We have been looking pretty closely into the United Service
Journal, and have been very much gratified at discovering the quantity of activity and ability at work under its livid backs. We perceive that this vent for the military and naval officers, who are, ex °Pio, greater scribblers than attomies, will turn to admirable use. Military men are always drawing up papers, representations, aud formal memorials, and get into a great habit of composition : they are very methodical, and this serves them instead of Oxonian logic ; and they have generally something to write about, which is more interesting than Cambridge mathematics. As soon as any journal is considered and held to be an organized channel of commu- nication of any large and important branch or profession, it must necessarily be useful, and to a certain degree entertaining : for the great secret of interesting others, is to be interested yourself. But what profession or class can embrace such interesting subjects as the United Service? The hair-breadth escapes by land and sca- the chivalrous achievements of great-souled men—the deep reaches of an able tactician — the grand crises of war and battle the ebb and flow of an individual contest—these and ten thousand other • Principles or Political Economy, 2nd edition, pp.952 to 457. points make the Army and Navy service a most admirable. material and subject matter for a journal: but this is not all, nor half. We have an old opinion, that no merely mercenary maga- zine can ever succeed ; other and more powerful motives must im- pel than so much per sheet ; and for an Army and Navy journal, the unpaid and able contributors will be almost as numerous as the names in the Army-list. Hence success. . Here is an excep tion to the dictum, " every paid contributor is an ass." Granted —when he writes not for pelf, but for the paltry satisfaction of see- ing his own no:lsense in print ; but not when he has higher or othr motives titan Fay—such as interest in his service, original views, personal te:vent tires, new schemes.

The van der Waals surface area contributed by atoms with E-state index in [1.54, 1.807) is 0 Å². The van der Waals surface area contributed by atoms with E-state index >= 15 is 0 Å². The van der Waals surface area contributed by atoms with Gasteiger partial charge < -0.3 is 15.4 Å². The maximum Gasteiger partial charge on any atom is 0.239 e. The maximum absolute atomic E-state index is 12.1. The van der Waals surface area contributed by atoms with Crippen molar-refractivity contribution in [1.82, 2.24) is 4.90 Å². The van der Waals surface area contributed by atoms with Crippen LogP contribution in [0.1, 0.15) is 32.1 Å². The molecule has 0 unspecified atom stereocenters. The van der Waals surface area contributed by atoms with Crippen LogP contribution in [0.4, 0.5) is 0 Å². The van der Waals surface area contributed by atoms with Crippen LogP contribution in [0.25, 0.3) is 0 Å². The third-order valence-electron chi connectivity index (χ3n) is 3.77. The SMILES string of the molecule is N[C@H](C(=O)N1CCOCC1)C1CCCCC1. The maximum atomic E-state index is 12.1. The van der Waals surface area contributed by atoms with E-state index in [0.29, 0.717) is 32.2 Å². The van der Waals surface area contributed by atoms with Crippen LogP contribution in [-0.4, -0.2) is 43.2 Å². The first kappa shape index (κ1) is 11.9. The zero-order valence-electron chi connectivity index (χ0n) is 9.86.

The Fourteenth Number of the libreign Quarterly Review has appeared. The orbit of this periodical planet is a regular one; its quarterly phases give a steady light of considerable volume. The momentum is considerable ; the density we have not yet nicely calculated, but it appeal's not a little solid. There are several arti- cles of value—such as the luminous history of French Finance. We are quite honest in saying, that we hold this journal to be a model, in its spirit, its conduct, and its industry.